I'm now in contact with 2 other clubs for my son who deserves much better at surprisingly little extra financial cost. I'm happier and I have no doubt that my little family will be happier as a result. I really don't think we'll look back within a few weeks time.

Without you all, I would be still worrying how am I going to make my sons rugby better. I'd still be talking it over with my wife driving her mad!! Getting more and more frustrated with the whole set up.

Heres sending some love out to you all!!

Enjoy the game tonight massively!!!

Cheers

Dave

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my apologies - probably the worst worded post of all time!

 

:hi:  B)

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Could the problem be that the Level 2 coaching course is geared towards adults as opposed to making it fun.

This is a huge issue in coach education in rugby league IMO. As someone who has coaching experience and certificates in many sports (part of my old job role), sports like basketball, tennis, squash and even fencing have tailored coaching certificates aimed at coaching children.

Looking at the RFL website, they only offer Level 1-4 certificates, and having taken the Level 2, despite it being an excellently run course, it was aimed at adults. Core skills, technical skills, tactical, nutrition, etc were all good for knowledge of the game (helped me as a player as well). However, knowledge of the game DOES NOT make you a good coach.

The RFL need to run a specific course aimed at teaching children, featuring areas educating coaches on how children learn; what is important to get/keep them interested; developing skills using game-based activities (not drills), giving examples and encouraging coaches to be creative; and dealing with behaviour positively.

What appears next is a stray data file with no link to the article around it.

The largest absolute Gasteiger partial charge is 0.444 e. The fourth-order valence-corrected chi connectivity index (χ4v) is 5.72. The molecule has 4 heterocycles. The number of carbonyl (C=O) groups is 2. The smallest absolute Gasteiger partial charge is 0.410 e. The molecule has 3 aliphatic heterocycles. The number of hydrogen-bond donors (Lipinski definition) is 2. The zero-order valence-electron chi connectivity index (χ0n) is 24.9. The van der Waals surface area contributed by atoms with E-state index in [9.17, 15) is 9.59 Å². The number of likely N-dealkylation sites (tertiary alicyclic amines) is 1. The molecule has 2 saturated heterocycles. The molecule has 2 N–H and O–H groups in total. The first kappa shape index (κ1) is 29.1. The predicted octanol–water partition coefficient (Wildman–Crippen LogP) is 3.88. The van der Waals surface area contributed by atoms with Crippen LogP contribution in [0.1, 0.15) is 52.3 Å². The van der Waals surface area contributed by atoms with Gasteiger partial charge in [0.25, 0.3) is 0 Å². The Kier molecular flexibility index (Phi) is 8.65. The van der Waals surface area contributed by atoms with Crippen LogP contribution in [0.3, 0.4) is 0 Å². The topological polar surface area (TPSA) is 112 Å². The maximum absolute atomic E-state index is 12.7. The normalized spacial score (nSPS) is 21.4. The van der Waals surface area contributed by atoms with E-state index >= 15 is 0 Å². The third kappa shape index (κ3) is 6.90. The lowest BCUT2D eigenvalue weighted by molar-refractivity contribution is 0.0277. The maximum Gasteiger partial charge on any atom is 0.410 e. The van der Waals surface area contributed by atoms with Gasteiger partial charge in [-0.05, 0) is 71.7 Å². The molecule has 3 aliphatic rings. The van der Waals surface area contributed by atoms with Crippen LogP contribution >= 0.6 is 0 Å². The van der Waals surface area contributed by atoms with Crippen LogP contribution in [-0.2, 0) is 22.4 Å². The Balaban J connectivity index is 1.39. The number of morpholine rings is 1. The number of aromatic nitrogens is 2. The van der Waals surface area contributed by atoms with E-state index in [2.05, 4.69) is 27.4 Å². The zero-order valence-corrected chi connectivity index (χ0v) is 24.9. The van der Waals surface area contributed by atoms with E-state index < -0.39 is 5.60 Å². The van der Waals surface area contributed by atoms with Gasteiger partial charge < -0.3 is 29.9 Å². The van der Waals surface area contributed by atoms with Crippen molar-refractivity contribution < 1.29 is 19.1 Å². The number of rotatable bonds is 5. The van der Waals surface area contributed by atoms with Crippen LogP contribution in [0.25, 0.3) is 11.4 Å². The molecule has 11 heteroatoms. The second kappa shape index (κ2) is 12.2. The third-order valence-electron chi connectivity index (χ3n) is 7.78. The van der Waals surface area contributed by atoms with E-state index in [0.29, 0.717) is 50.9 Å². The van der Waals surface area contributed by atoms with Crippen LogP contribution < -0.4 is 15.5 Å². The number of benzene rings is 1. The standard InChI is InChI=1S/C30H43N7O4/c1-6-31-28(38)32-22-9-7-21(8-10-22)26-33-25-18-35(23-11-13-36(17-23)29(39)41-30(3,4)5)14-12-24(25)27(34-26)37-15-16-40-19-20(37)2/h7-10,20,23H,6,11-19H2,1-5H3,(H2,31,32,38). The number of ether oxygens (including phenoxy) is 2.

There would be a huge increase in RL at junior level if coaches were educated better in coaching children, and not just coaching rugby league.

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Yes but why did you skip out the Level 1 course - the level 1 course might have been more geared towards coaching children and teenagers and would have been better suited to your coaching. I'm not saying it would help much more - I'm just saying because you've only done the Level 2.

 

And did feed back your point to the RFL after the course? I'm sure your not the only one that feels the same.

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Yes but why did you skip out the Level 1 course - the level 1 course might have been more geared towards coaching children and teenagers and would have been better suited to your coaching. I'm not saying it would help much more - I'm just saying because you've only done the Level 2.